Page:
Tuesday, March 29, 2016

The Jacobean Stage

Because Queen Elizabeth I never married and bore no children, when she died in 1603, she left no clear heir. Fearing civil war, Elizabeth's chief advisor, Robert Cecil, proclaimed King James VI of Scotland as the new king. James was the son of Mary, Queen of Scots (a cousin of Elizabeth whom the English queen had executed for treason). Now King James I of England as well as King of Scotland, James took up residence in London and set up court. His reign, known as the Jacobean era, saw an even greater flowering of drama than England under Elizabeth.

The king had a literary bent, and while still in Scotland had written several books, including a work on witchcraft called Daemonologie. He personally took on the patronage of Shakespeare's company, which became known as The King's Men. No doubt in part to please his new patron, Shakespeare wrote Macbeth, a dark tragedy featuring one of the king's ancestors (Banquo) portrayed in a particularly good light. Also not surprisingly, the play featured witches, another great interest of the king. James had a notoriously short attention span, however, and The King's Men probably had to abridge plays performed at court even more drastically than they had to under Elizabeth.

During the early years of James's reign, Shakespeare produced some of his greatest plays, not only Othello and King Lear, but also the dark comedy Measure for Measure, and the Roman tragedies Antony and Cleopatra and Coriolanus. In 1608, Shakespeare became part owner of an indoor theatre known as Blackfriars. Though located within the city limits, the theatre was on land formerly belonging to a Dominican monastery and so was legally outside the control of local politicians who disapproved of plays. The King's Men now had a second permanent theatre, and it was one where plays could be performed year-round. Though the audience and performers were protected from the elements, the theatre had to use candles to light the stage, which was an expensive proposition.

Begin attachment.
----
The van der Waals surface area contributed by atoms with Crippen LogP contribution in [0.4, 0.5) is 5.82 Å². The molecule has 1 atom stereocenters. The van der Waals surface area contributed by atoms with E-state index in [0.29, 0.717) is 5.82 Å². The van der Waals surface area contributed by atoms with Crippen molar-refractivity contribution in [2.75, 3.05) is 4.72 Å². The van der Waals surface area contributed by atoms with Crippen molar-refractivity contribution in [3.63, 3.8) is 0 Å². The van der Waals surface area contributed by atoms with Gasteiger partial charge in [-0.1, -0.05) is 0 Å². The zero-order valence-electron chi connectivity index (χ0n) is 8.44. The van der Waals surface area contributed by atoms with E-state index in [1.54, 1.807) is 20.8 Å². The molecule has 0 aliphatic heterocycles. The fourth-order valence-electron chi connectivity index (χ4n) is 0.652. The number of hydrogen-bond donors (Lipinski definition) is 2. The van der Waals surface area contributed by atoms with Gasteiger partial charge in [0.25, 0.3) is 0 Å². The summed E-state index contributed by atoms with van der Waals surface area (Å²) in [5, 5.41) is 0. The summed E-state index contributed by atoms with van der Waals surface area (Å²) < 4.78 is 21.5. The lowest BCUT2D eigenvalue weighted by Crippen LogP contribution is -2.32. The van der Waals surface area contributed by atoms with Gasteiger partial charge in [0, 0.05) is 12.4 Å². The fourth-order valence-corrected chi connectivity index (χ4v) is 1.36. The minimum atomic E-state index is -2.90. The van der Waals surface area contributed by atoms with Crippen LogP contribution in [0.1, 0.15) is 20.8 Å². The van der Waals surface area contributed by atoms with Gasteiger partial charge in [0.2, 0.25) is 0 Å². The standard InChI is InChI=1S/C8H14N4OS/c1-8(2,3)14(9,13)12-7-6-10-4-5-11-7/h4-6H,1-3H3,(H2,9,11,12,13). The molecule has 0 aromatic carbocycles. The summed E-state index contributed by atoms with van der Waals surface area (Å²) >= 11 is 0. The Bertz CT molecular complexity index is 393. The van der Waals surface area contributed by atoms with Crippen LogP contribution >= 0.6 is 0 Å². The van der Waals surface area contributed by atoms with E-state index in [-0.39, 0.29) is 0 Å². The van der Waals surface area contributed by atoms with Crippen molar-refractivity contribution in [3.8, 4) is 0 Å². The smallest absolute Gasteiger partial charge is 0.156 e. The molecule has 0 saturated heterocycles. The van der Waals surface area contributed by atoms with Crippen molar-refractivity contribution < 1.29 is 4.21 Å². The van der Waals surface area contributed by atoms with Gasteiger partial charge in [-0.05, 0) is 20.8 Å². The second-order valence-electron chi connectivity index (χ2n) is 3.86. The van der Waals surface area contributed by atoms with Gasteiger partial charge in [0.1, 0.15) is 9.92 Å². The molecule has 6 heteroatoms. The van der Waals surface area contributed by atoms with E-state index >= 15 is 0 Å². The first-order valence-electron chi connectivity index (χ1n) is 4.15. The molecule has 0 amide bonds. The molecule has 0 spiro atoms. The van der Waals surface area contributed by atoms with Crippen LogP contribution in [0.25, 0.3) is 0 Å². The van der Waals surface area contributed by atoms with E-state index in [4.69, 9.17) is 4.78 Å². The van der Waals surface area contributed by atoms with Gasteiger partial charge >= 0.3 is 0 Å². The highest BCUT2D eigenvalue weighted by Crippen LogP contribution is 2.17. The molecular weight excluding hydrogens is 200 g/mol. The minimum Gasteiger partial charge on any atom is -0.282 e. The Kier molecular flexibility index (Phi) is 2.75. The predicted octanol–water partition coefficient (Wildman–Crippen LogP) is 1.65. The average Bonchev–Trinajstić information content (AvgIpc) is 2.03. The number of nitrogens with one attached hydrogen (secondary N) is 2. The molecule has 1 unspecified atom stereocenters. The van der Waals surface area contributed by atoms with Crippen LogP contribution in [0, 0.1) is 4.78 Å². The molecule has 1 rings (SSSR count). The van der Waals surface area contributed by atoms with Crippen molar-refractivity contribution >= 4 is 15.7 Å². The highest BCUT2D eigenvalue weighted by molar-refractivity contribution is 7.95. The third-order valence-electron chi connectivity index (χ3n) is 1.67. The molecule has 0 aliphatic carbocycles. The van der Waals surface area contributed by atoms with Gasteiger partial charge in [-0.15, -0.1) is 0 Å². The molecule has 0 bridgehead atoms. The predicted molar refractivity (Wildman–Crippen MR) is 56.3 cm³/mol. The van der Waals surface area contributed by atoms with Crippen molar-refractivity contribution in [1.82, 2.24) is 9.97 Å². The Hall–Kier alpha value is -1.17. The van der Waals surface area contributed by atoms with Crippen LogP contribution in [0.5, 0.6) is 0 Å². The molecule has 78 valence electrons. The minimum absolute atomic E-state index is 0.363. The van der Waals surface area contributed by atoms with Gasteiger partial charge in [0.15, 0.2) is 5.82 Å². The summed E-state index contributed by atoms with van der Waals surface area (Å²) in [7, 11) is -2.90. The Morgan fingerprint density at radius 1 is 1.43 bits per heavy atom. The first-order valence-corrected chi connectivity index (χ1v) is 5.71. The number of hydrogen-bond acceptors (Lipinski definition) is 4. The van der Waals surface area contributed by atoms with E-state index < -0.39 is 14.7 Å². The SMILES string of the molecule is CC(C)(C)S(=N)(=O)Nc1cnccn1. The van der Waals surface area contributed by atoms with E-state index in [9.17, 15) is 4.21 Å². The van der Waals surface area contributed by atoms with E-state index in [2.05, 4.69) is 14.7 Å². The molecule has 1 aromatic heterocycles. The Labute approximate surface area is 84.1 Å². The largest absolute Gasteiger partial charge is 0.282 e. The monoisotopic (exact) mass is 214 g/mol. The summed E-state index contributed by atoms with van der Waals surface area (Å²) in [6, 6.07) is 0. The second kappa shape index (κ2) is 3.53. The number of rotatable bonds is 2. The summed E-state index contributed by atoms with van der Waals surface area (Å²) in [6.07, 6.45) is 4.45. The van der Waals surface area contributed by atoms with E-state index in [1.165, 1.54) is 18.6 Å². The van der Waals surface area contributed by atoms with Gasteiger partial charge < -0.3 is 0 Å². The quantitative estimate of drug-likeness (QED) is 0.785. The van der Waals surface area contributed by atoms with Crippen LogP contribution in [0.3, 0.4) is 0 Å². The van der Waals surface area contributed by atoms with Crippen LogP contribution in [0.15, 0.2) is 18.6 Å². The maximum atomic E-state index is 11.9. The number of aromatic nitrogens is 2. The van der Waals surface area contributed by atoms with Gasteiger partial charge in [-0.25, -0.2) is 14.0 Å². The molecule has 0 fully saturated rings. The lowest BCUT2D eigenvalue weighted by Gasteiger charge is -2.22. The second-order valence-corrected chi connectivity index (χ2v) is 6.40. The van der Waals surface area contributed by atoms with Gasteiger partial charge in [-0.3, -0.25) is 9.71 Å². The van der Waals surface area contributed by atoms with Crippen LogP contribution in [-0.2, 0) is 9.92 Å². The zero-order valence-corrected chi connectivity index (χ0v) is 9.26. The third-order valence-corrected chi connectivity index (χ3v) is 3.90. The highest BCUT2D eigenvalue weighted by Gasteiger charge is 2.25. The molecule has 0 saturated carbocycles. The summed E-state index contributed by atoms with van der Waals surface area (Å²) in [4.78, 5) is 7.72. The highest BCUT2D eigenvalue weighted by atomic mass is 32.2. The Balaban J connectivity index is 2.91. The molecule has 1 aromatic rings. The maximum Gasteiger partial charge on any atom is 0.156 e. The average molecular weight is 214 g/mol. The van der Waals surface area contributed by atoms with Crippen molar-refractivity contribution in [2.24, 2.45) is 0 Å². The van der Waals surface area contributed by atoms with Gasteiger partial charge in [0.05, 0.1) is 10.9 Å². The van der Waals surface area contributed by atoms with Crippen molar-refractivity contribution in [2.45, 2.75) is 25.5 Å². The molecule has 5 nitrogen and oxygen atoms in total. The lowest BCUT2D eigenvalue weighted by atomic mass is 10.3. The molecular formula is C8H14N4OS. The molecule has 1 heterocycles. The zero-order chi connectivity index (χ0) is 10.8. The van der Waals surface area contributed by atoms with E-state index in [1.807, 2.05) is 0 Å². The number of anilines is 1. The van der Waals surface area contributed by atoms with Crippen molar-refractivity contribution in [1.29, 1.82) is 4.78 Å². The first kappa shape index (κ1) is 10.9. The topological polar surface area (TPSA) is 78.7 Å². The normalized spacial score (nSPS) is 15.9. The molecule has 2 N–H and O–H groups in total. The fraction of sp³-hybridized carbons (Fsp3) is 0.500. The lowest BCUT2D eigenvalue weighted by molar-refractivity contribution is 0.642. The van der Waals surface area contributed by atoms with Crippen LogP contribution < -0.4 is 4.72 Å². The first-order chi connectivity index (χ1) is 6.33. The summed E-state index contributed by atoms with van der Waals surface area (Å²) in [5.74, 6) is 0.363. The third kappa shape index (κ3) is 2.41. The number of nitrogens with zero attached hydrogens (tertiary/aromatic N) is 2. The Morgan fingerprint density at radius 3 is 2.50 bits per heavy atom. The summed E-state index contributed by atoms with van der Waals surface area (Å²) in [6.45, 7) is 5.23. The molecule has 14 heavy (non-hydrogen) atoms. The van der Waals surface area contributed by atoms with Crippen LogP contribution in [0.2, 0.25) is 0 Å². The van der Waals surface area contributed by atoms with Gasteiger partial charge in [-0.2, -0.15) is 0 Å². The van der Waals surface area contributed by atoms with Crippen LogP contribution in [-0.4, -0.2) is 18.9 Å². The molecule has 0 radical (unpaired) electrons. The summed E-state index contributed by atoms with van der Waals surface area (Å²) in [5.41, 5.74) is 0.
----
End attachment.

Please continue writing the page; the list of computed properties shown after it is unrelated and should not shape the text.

The Blackfriars Theatre was a smaller, more intimate space than the Globe, and it charged a considerably higher admission, guaranteeing an exclusive clientele. Shakespeare's later plays, including Pericles, Cymbeline, The Winter's Tale, and The Tempest, while also no doubt performed at the Globe, display a level of sophistication and subtlety that might have been influenced by the new theatre. Also, while plays at the Globe were performed without intermission, the Blackfriars Theatre required multiple act breaks in which expiring candles could be replaced. This led to the break-up of plays into five acts (following the model of the Roman playwright Seneca) with musical interludes played between acts. Nobles who paid extra could sit on the stage at Blackfriars, likely to the consternation of actors.

One Elizabethan dramatist who successfully made the transition to the new style of the Jacobean period was Thomas Heywood, whose play A Woman Killed with Kindness was performed in the first year of James's reign in England. Like the city comedies of the era, Heywood's play focuses on middle-class characters, but in the genre of tragedy, instead. Jacobean revenge tragedies, which took inspiration from plays like The Spanish Tragedy and Hamlet, were particularly popular. Notable among them is the anonymous play The Revenger's Tragedy, sometimes attributed to Cyril Tourneur (author of The Atheist's Tragedy) and sometimes to Thomas Middleton (author of another revenge drama, Women Beware Women). Middleton later collaborated with William Rowley (author of The Birth of Merlin) on The Changeling, a play that explores forbidden love and madness.